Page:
Sarawak Report editor admits passage in book was wrong, apologises


KUALA LUMPUR: The Sarawak Report editor Clare Rewcastle-Brown has admitted that she made a mistake when writing a passage that led to a suit against her by the Sultanah of Terengganu, Sultanah Nur Zahirah.

She said the passage in her book The Sarawak Report: The Inside Story of the 1MDB Exposé was an honest mistake on her part.

“For this honest mistake, I have apologised. But I do not accept the plaintiff’s (Sultanah Nur Zahirah) strained misinterpretation of the passage,” she told the High Court here.

Sultanah Nur Zahirah filed the suit on Nov 21, 2018, claiming that the said statement, among others, meant that she was involved in corruption and interfering in the administration of the Terengganu government and that she had helped fugitive businessman Low Taek Jho, or Jho Low, become a TIA adviser.

On her reference to the plaintiff as a “key player in Terengganu”, the editor said this was meant for the Sultan’s sister, who had not taken umbrage with the second print of the book.

“I certainly did not mean by ‘key player’ that she interfered with matters of state or was running the state of Terengganu. The words ‘key player’ are innocuous. I just meant someone of importance,” she was quoted as saying by Bernama.

She also said she wrote the book because it was important that the public knew, in a comprehensive manner, of how the large-scale sacking of the sovereign wealth fund, 1MDB, came to pass.

The 63-year-old, who testified via video-conferencing from London, said the passage was from her recollection of reading a news report in 2010 where Jho Low mentioned how he came to know the Sultan of Terengganu.

“It was an honest mistake on my part which I believed to be true when I wrote it. There was no malice. I do not know the plaintiff (Sultanah Nur Zahirah) personally and my work has not shown any improprieties on her part. I have no reason to defame her and I certainly did not intend for the passage to injure her reputation or degrade her.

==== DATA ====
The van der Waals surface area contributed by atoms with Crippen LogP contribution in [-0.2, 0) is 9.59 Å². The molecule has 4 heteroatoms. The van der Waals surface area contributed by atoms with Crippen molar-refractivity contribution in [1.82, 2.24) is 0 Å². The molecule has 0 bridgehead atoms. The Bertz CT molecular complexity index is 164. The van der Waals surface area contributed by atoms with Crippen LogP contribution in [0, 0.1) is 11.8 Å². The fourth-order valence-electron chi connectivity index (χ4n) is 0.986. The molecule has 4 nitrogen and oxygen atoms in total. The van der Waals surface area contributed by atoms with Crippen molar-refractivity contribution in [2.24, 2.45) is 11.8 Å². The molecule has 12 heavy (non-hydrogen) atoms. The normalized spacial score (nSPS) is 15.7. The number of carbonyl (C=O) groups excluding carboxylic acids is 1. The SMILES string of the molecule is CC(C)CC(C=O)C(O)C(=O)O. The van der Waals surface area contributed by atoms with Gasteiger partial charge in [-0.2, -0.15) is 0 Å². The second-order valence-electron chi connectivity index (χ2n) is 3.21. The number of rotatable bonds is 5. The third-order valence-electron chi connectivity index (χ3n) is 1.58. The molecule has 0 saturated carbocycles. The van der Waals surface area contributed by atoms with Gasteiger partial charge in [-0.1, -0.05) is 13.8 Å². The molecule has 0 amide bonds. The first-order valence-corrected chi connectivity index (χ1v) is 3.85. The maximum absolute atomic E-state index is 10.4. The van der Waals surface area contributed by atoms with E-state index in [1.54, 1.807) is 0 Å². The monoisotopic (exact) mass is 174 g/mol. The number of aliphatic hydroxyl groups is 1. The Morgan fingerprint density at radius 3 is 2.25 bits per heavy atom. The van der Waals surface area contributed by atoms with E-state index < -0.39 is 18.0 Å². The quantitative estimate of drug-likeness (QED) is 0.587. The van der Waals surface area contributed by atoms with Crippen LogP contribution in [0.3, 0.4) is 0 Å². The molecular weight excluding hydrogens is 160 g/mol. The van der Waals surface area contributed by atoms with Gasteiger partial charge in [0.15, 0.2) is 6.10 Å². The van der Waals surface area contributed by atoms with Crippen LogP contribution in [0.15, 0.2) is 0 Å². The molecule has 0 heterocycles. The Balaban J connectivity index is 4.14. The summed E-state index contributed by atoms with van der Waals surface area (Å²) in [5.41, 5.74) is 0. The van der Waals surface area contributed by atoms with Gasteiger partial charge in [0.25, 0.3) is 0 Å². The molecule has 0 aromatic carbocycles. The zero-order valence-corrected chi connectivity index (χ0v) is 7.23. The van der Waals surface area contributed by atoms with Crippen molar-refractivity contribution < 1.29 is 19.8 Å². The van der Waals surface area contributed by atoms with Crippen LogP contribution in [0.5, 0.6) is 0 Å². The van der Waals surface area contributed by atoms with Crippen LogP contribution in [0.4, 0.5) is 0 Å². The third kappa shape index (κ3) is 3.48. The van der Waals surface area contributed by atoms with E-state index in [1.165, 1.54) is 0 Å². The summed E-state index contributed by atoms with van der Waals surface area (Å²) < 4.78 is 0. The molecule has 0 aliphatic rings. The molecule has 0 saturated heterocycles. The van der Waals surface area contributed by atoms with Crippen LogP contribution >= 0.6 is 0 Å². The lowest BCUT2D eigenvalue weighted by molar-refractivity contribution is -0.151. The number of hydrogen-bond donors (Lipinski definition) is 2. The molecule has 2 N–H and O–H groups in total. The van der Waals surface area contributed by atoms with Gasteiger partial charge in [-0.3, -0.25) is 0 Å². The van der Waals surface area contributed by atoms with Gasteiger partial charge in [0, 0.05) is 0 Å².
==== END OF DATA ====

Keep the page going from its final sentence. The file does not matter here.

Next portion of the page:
“The book, spanning more than 500 pages, was bound to contain one or two inaccuracies.”

Earlier, former Terengganu mentri besar Datuk Seri Ahmad Said told the court that he had never received instructions or orders from the Sultanah to appoint Low in TIA.

Ahmad, 67, who was mentri besar from 2008 to 2014, said he had also never received any advice or views on TIA from the Sultanah.

When explaining her knowledge of Low and the founding of TIA, Rewcastle-Brown said that from her research, she knew he had links to the royal family of Terengganu, which led to the founding of TIA that was later renamed to 1Malaysia Development Bhd (1MDB).

“This again is public knowledge. Prior to the 1MDB scandal becoming public in 2015, Jho Low himself had made it publicly known of his involvement in the founding of TIA since 2010, through the Sultan of Terengganu.”

She further said it was undisputed public knowledge that Low had links to, and was friendly with, members of the Terengganu royal family back in 2009.

He was introduced to the Sultan of Terengganu through its members, a fact that Low himself had publicly admitted, she said.

“The passage provided an important historical narrative of how 1MDB came to be, and the personalities involved, before it was controlled by then prime minister Datuk Seri Najib Razak,” Rewcastle-Brown said.

“It was also important to know how Jho Low first became involved in TIA in 2009 and obtained the role of special adviser to the Sultan of Terengganu. He did so by knowing members of the Terengganu royal family.”

The trial, which started on Monday, ended yesterday after five witnesses, comprising three plaintiff witnesses and two defendants, testified. The two other defendants in the suit are Gerakbudaya Enterprise publisher Chong Ton Sin and printer Vinlin Press Sdn Bhd.

High Court Judicial Commissioner (JC) Dr John Lee Kien How @ Mohd Johan Lee fixed Sept 20 to hear oral submissions from both parties.

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